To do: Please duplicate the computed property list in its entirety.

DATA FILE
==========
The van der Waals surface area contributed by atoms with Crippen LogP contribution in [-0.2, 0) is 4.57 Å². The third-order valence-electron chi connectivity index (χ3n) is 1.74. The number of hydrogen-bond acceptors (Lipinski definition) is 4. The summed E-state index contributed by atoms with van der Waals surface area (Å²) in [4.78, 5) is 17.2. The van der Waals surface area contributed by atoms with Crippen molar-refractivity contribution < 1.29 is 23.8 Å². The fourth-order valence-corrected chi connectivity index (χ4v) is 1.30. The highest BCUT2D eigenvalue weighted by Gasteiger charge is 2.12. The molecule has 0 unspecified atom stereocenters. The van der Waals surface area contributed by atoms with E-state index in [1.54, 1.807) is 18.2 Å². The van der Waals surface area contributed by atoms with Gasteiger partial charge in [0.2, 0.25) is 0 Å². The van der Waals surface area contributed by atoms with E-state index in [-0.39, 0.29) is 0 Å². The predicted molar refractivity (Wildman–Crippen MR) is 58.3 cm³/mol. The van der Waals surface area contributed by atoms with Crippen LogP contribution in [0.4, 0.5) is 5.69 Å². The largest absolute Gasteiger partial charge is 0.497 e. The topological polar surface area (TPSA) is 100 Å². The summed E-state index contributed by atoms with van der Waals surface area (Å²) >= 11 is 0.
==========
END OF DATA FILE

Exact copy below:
The van der Waals surface area contributed by atoms with Crippen LogP contribution in [-0.2, 0) is 4.57 Å². The third-order valence-electron chi connectivity index (χ3n) is 1.74. The number of hydrogen-bond acceptors (Lipinski definition) is 4. The summed E-state index contributed by atoms with van der Waals surface area (Å²) in [4.78, 5) is 17.2. The van der Waals surface area contributed by atoms with Crippen molar-refractivity contribution < 1.29 is 23.8 Å². The fourth-order valence-corrected chi connectivity index (χ4v) is 1.30. The highest BCUT2D eigenvalue weighted by Gasteiger charge is 2.12. The molecule has 0 unspecified atom stereocenters. The van der Waals surface area contributed by atoms with E-state index in [1.54, 1.807) is 18.2 Å². The van der Waals surface area contributed by atoms with Gasteiger partial charge in [0.2, 0.25) is 0 Å². The van der Waals surface area contributed by atoms with E-state index in [-0.39, 0.29) is 0 Å². The predicted molar refractivity (Wildman–Crippen MR) is 58.3 cm³/mol. The van der Waals surface area contributed by atoms with Crippen LogP contribution in [0.4, 0.5) is 5.69 Å². The largest absolute Gasteiger partial charge is 0.497 e. The topological polar surface area (TPSA) is 100 Å². The summed E-state index contributed by atoms with van der Waals surface area (Å²) >= 11 is 0.